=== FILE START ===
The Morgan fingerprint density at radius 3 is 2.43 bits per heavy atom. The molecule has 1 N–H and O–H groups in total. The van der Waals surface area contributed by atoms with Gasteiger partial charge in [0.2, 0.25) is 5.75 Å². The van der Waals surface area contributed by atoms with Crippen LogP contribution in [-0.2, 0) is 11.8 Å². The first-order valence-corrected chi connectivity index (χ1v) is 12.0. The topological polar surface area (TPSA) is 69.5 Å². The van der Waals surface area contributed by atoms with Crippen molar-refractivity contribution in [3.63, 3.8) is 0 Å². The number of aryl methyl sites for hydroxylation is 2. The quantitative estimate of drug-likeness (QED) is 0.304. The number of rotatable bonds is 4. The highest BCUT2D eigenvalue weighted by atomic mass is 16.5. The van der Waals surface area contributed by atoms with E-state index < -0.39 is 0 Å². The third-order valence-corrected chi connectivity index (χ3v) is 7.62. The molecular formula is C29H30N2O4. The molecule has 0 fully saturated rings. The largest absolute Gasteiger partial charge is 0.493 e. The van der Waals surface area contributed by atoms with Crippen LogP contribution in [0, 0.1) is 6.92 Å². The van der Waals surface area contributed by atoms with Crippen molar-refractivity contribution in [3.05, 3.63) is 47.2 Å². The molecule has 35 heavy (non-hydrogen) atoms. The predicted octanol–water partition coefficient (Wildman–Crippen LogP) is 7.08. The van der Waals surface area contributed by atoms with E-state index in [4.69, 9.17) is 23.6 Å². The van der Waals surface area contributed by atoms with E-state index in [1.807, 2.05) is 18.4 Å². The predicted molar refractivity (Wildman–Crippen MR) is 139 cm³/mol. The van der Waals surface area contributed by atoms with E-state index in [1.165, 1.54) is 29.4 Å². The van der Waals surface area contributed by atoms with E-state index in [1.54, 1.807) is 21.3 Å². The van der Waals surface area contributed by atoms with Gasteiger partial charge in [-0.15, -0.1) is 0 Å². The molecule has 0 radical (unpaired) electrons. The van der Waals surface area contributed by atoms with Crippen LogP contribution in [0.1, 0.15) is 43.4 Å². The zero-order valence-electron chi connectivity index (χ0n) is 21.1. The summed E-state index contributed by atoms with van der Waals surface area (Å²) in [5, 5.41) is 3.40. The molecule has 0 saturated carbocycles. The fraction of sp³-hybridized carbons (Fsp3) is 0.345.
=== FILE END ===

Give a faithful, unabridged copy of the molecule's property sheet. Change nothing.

The Morgan fingerprint density at radius 3 is 2.43 bits per heavy atom. The molecule has 1 N–H and O–H groups in total. The van der Waals surface area contributed by atoms with Gasteiger partial charge in [0.2, 0.25) is 5.75 Å². The van der Waals surface area contributed by atoms with Crippen LogP contribution in [-0.2, 0) is 11.8 Å². The first-order valence-corrected chi connectivity index (χ1v) is 12.0. The topological polar surface area (TPSA) is 69.5 Å². The van der Waals surface area contributed by atoms with Crippen molar-refractivity contribution in [3.63, 3.8) is 0 Å². The number of aryl methyl sites for hydroxylation is 2. The quantitative estimate of drug-likeness (QED) is 0.304. The number of rotatable bonds is 4. The highest BCUT2D eigenvalue weighted by atomic mass is 16.5. The van der Waals surface area contributed by atoms with E-state index < -0.39 is 0 Å². The third-order valence-corrected chi connectivity index (χ3v) is 7.62. The molecular formula is C29H30N2O4. The molecule has 0 fully saturated rings. The largest absolute Gasteiger partial charge is 0.493 e. The van der Waals surface area contributed by atoms with Crippen LogP contribution in [0, 0.1) is 6.92 Å². The van der Waals surface area contributed by atoms with Crippen molar-refractivity contribution in [3.05, 3.63) is 47.2 Å². The molecule has 35 heavy (non-hydrogen) atoms. The predicted octanol–water partition coefficient (Wildman–Crippen LogP) is 7.08. The van der Waals surface area contributed by atoms with E-state index in [4.69, 9.17) is 23.6 Å². The van der Waals surface area contributed by atoms with E-state index in [1.807, 2.05) is 18.4 Å². The predicted molar refractivity (Wildman–Crippen MR) is 139 cm³/mol. The van der Waals surface area contributed by atoms with E-state index in [1.165, 1.54) is 29.4 Å². The van der Waals surface area contributed by atoms with E-state index in [1.54, 1.807) is 21.3 Å². The van der Waals surface area contributed by atoms with Gasteiger partial charge in [-0.15, -0.1) is 0 Å². The molecule has 0 radical (unpaired) electrons. The van der Waals surface area contributed by atoms with Crippen LogP contribution in [0.1, 0.15) is 43.4 Å². The zero-order valence-electron chi connectivity index (χ0n) is 21.1. The summed E-state index contributed by atoms with van der Waals surface area (Å²) in [5, 5.41) is 3.40. The molecule has 0 saturated carbocycles. The fraction of sp³-hybridized carbons (Fsp3) is 0.345.